The Canadian government is mulling copyright levy proposals which will see a royalty charge of CAN$1.23 imposed on each blank CDR, and CAN$100 added to each MP3 player sold in the country.
Lobbying for the changes is the Canadian Private Copying Collective, a representative of music companies and publishers. It is pressing for new royalty lines, bringing blank CDRs and MP3 players into line with other recording media, such as audiocassettes which already carry a levy to compensate for their use in copying music.
It also wants paying on "blank DVDs, flash memory cards, MP3 players with internal hard drives and other media that could be used to store music", the Globe and Mail reports.
But hang on a mo - approx. 100m blank CDs are sold a year, of which 44million a year are used in home-ripping, according to the Canadian Private Copying Collective's own figures, the Globe And Mail notes. So why should the levy be applied on all CDs, the majority of which is used in IT? No, we can't work that one out, either.
And what about the pirates who store stolen movies on CD. Shouldn't the movie industry get a slice of the pie?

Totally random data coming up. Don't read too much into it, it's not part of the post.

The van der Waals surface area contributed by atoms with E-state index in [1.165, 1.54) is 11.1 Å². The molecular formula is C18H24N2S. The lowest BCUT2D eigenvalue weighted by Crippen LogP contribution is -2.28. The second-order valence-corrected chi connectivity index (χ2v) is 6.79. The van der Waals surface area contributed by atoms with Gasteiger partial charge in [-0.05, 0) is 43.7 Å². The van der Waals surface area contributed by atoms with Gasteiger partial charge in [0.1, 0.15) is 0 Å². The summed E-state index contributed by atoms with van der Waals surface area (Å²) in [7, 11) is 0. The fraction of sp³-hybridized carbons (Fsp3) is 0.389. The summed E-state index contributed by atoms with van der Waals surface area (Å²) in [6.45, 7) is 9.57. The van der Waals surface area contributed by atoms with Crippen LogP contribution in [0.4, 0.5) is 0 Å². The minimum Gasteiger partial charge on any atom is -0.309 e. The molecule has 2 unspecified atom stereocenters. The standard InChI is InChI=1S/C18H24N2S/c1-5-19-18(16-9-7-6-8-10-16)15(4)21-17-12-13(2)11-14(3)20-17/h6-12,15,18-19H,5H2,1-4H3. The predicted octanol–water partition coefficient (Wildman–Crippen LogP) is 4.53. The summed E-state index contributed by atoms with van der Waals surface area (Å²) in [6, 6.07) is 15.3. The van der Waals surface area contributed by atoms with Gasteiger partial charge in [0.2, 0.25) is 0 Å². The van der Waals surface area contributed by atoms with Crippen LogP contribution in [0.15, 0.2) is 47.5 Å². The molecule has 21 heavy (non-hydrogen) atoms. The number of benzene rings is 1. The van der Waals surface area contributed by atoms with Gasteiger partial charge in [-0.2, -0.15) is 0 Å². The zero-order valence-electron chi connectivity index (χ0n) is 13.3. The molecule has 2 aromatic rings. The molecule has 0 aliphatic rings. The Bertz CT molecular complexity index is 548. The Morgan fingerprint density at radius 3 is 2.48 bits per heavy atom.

If the Canadian music industry gets its way, Joni Mitchell and Neil Young will get even richer, while electronic shops will get poorer, as Canadians, where they can, buy hardware and recording media from across the border.
There is still everything to play for: The Copyright Board, the Canadian government body which decides such things, is mulling over the new copyright tax proposals. It's taking soundings from interested parties, with hearings starting on May 23.
If the music industry wins, the new copyright tax rates will come into effect in 2003, lasting until 2004, end. It's not going to happen, is it?
Canadian readers can voice your complaints through this
Or you can email directly to The Copyright Board here.
You can also write in: the snail mail address is -
Copyright Board Canada
Suite 800 - 56 Sparks Street
Ottawa, Ontario K1A 0C9
The deadline for submission is May 8. Good luck. ®